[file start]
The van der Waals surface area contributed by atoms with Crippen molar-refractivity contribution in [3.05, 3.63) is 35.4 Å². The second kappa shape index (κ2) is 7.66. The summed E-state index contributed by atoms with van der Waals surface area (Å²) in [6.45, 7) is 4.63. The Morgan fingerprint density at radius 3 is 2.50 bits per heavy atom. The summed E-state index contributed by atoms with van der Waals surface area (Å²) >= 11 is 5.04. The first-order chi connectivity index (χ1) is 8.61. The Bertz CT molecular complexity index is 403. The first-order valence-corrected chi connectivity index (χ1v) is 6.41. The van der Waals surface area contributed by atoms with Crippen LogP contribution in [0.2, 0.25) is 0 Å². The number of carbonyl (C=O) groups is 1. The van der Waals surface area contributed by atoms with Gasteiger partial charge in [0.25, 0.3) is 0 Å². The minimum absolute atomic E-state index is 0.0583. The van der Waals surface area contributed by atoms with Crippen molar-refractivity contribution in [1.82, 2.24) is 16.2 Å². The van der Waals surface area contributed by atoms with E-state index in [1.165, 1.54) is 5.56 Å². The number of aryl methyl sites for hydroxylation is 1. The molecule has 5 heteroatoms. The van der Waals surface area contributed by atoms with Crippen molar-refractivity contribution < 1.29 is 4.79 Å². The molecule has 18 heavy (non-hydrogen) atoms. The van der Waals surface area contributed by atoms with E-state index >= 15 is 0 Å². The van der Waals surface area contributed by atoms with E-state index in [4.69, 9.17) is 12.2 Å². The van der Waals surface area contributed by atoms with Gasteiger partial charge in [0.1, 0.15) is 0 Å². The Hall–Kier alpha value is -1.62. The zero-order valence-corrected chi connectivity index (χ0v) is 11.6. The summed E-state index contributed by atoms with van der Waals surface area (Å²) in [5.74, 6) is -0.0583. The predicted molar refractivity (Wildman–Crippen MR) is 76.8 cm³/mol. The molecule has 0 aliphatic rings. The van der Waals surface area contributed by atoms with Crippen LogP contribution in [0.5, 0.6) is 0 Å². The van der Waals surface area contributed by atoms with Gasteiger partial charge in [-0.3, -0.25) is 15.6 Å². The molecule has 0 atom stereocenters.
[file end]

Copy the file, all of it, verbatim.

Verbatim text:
The van der Waals surface area contributed by atoms with Crippen molar-refractivity contribution in [3.05, 3.63) is 35.4 Å². The second kappa shape index (κ2) is 7.66. The summed E-state index contributed by atoms with van der Waals surface area (Å²) in [6.45, 7) is 4.63. The Morgan fingerprint density at radius 3 is 2.50 bits per heavy atom. The summed E-state index contributed by atoms with van der Waals surface area (Å²) >= 11 is 5.04. The first-order chi connectivity index (χ1) is 8.61. The Bertz CT molecular complexity index is 403. The first-order valence-corrected chi connectivity index (χ1v) is 6.41. The van der Waals surface area contributed by atoms with Crippen LogP contribution in [0.2, 0.25) is 0 Å². The number of carbonyl (C=O) groups is 1. The van der Waals surface area contributed by atoms with Gasteiger partial charge in [0.25, 0.3) is 0 Å². The minimum absolute atomic E-state index is 0.0583. The van der Waals surface area contributed by atoms with Crippen molar-refractivity contribution in [1.82, 2.24) is 16.2 Å². The van der Waals surface area contributed by atoms with E-state index in [1.165, 1.54) is 5.56 Å². The number of aryl methyl sites for hydroxylation is 1. The molecule has 5 heteroatoms. The van der Waals surface area contributed by atoms with Crippen molar-refractivity contribution < 1.29 is 4.79 Å². The molecule has 18 heavy (non-hydrogen) atoms. The van der Waals surface area contributed by atoms with E-state index >= 15 is 0 Å². The van der Waals surface area contributed by atoms with E-state index in [4.69, 9.17) is 12.2 Å². The van der Waals surface area contributed by atoms with Gasteiger partial charge in [0.1, 0.15) is 0 Å². The Hall–Kier alpha value is -1.62. The zero-order valence-corrected chi connectivity index (χ0v) is 11.6. The summed E-state index contributed by atoms with van der Waals surface area (Å²) in [5.74, 6) is -0.0583. The predicted molar refractivity (Wildman–Crippen MR) is 76.8 cm³/mol. The molecule has 0 aliphatic rings. The van der Waals surface area contributed by atoms with Crippen LogP contribution in [0.5, 0.6) is 0 Å². The van der Waals surface area contributed by atoms with Gasteiger partial charge in [-0.3, -0.25) is 15.6 Å². The molecule has 0 atom stereocenters.